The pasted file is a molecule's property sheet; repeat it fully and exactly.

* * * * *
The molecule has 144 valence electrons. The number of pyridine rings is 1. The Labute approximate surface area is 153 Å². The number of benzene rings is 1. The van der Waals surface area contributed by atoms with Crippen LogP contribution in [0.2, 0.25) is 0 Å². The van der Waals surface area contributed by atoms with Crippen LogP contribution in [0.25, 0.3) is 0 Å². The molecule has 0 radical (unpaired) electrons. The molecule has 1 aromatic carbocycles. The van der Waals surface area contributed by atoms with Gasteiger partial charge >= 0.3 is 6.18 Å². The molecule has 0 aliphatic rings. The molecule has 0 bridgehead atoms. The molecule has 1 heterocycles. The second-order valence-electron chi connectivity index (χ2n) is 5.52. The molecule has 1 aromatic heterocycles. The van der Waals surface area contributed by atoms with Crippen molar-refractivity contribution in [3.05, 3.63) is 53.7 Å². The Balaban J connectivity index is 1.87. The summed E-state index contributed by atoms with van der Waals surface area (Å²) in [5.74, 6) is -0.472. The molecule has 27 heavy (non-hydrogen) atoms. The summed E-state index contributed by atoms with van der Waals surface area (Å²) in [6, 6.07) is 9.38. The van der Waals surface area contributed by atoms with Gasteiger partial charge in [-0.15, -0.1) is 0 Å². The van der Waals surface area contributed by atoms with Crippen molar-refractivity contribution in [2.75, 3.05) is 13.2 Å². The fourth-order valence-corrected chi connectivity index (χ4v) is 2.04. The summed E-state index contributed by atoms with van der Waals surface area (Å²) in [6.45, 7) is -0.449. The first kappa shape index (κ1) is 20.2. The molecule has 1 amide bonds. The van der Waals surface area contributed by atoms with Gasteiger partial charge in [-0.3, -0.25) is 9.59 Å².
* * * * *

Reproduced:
The molecule has 144 valence electrons. The number of pyridine rings is 1. The Labute approximate surface area is 153 Å². The number of benzene rings is 1. The van der Waals surface area contributed by atoms with Crippen LogP contribution in [0.2, 0.25) is 0 Å². The van der Waals surface area contributed by atoms with Crippen LogP contribution in [0.25, 0.3) is 0 Å². The molecule has 0 radical (unpaired) electrons. The molecule has 1 aromatic carbocycles. The van der Waals surface area contributed by atoms with Gasteiger partial charge >= 0.3 is 6.18 Å². The molecule has 0 aliphatic rings. The molecule has 0 bridgehead atoms. The molecule has 1 heterocycles. The second-order valence-electron chi connectivity index (χ2n) is 5.52. The molecule has 1 aromatic heterocycles. The van der Waals surface area contributed by atoms with Crippen molar-refractivity contribution in [3.05, 3.63) is 53.7 Å². The Balaban J connectivity index is 1.87. The summed E-state index contributed by atoms with van der Waals surface area (Å²) in [5.74, 6) is -0.472. The molecule has 27 heavy (non-hydrogen) atoms. The summed E-state index contributed by atoms with van der Waals surface area (Å²) in [6, 6.07) is 9.38. The van der Waals surface area contributed by atoms with Gasteiger partial charge in [-0.15, -0.1) is 0 Å². The van der Waals surface area contributed by atoms with Crippen molar-refractivity contribution in [2.75, 3.05) is 13.2 Å². The fourth-order valence-corrected chi connectivity index (χ4v) is 2.04. The summed E-state index contributed by atoms with van der Waals surface area (Å²) in [6.45, 7) is -0.449. The first kappa shape index (κ1) is 20.2. The molecule has 1 amide bonds. The van der Waals surface area contributed by atoms with Gasteiger partial charge in [-0.3, -0.25) is 9.59 Å².